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Corruption is a wicked problem that permeates every fabric of Ghanaian society, especially the public sector. Over the years, Ghana has fared dismally in its fight against corruption.
In fact, the country has dropped consistently in recent years in rankings by anti-corruption and transparency bodies, including Transparency International and the Ibrahim Index of African Governance. If we do not see a renewed commitment to the fight against corruption – especially political corruption – the country risks reversing the gains made over the years in democracy, good governance, and development.
What do Ghanaians say about corruption?
The latest Afrobarometer findings on popular perceptions of corruption in Ghana mirror those of Transparency International’s Corruption Perceptions Index 2016 and the Ibrahim Index of African Governance 2017. Overwhelming majorities of Ghanaians see “some,” “most,” or “all” public – and private – sector officials as corrupt. The perception is worst for officials in the public sector, with the police seen as the most corrupt group: 92% of citizens say at least “some” police officials are corrupt, including 59% who say “most” or “all” are corrupt. The president and his office do better than other public officials, but still, more than three-fourths of citizens perceive at least some corruption there (see Figure 1).
This leadership morass is not limited to state officials. Even traditional and religious leaders are seen as corrupt by substantial numbers of Ghanaians – a surprise given the trust society places in them and the moral high ground on which they are expected to stand.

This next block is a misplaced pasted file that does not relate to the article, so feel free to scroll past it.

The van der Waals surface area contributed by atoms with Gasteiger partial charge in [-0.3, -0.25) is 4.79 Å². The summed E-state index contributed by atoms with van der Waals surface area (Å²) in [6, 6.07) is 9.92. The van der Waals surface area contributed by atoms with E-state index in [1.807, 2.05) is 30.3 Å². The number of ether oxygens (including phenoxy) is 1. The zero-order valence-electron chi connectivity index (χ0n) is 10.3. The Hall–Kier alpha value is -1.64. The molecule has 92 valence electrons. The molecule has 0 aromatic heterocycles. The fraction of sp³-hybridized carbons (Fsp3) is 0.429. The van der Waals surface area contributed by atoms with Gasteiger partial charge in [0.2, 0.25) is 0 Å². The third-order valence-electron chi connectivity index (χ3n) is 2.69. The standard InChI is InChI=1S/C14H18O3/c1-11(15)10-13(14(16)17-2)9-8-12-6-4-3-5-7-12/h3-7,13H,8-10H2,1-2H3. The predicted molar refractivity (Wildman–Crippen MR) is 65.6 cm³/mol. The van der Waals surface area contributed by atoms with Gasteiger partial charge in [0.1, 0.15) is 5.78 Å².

Perceived corruption in the public and private sectors
Although popular perceptions of the overall level of corruption in the country have increased since 2014, a majority (60%) of Ghanaians now express approval of the new government’s efforts to combat corruption, a significant improvement compared to the 25% recorded in 2014 (see Figure 2). This approval could be explained as a combination of people’s hope that the new NPP government – which came to power on a ticket of anti-corruption and economic resuscitation – checks the menace of corruption and honours its electoral promise to the people.
Government’s performance in fighting corruption
Media reports and personal conversations suggest that the Ghanaian electorate and burgeoning middle class are increasingly unhappy about the high level of corruption, lack of accountability, and economic mismanagement that have bedeviled the country. Afrobarometer data confirm that they are eager to see stiff punishment meted out to perpetrators of such acts. Almost two-thirds (64%) of Ghanaians want corrupt officials prosecuted and, if found guilty, forced to return stolen funds, jailed, and publicly named and shamed. About one-fifth (22%) favour government retrieval of stolen funds without prosecution, while one in 10 (9%) would opt for prosecution without retrieval of stolen funds (see Figure 3).
Appropriate punishment for corrupt officials
In its one year in office, the NPP government has taken some steps in that direction, including the setting up of the Special Prosecutor’s office. Ghanaians want more than just lip service. With alleged fraud cases such as the BOST premix scandal, arson of the Central Medical Stores in an attempt to cover evidence of fraud, and the Ministry of Special Development Initiative’s 800,000 cedi website saga, government will need to live up to its pledges to crack the whip of justice against corrupt officials, irrespective of their political inclination.
John P. Frinjuah is a volunteer researcher at the Ghana Center for Democratic Development (CDD-Ghana). firstname.lastname@example.org
Josephine Appiah-Nyamekye is Afrobarometer regional communications coordinator for Anglophone West Africa, based at CDD-Ghana. email@example.com